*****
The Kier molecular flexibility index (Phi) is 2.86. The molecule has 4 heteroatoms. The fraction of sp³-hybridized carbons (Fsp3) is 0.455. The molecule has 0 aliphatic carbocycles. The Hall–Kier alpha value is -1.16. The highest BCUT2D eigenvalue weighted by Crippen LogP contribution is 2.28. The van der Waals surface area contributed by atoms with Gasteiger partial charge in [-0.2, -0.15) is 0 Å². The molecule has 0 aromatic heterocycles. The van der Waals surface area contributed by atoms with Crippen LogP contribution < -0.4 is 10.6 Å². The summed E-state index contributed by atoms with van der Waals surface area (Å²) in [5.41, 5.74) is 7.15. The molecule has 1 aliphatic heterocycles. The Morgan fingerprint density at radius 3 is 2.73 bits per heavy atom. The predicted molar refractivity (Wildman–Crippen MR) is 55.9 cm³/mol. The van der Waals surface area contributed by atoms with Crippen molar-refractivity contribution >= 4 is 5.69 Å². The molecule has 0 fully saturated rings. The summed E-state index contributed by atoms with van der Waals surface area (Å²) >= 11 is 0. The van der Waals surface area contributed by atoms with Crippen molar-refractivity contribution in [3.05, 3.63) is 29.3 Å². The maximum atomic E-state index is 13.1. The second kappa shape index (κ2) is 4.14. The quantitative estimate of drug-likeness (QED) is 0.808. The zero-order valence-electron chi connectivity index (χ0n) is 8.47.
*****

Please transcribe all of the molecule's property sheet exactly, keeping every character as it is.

The Kier molecular flexibility index (Phi) is 2.86. The molecule has 4 heteroatoms. The fraction of sp³-hybridized carbons (Fsp3) is 0.455. The molecule has 0 aliphatic carbocycles. The Hall–Kier alpha value is -1.16. The highest BCUT2D eigenvalue weighted by Crippen LogP contribution is 2.28. The van der Waals surface area contributed by atoms with Gasteiger partial charge in [-0.2, -0.15) is 0 Å². The molecule has 0 aromatic heterocycles. The van der Waals surface area contributed by atoms with Crippen LogP contribution < -0.4 is 10.6 Å². The summed E-state index contributed by atoms with van der Waals surface area (Å²) in [5.41, 5.74) is 7.15. The molecule has 1 aliphatic heterocycles. The Morgan fingerprint density at radius 3 is 2.73 bits per heavy atom. The predicted molar refractivity (Wildman–Crippen MR) is 55.9 cm³/mol. The van der Waals surface area contributed by atoms with Crippen molar-refractivity contribution >= 4 is 5.69 Å². The molecule has 0 fully saturated rings. The summed E-state index contributed by atoms with van der Waals surface area (Å²) >= 11 is 0. The van der Waals surface area contributed by atoms with Crippen molar-refractivity contribution in [3.05, 3.63) is 29.3 Å². The maximum atomic E-state index is 13.1. The second kappa shape index (κ2) is 4.14. The quantitative estimate of drug-likeness (QED) is 0.808. The zero-order valence-electron chi connectivity index (χ0n) is 8.47.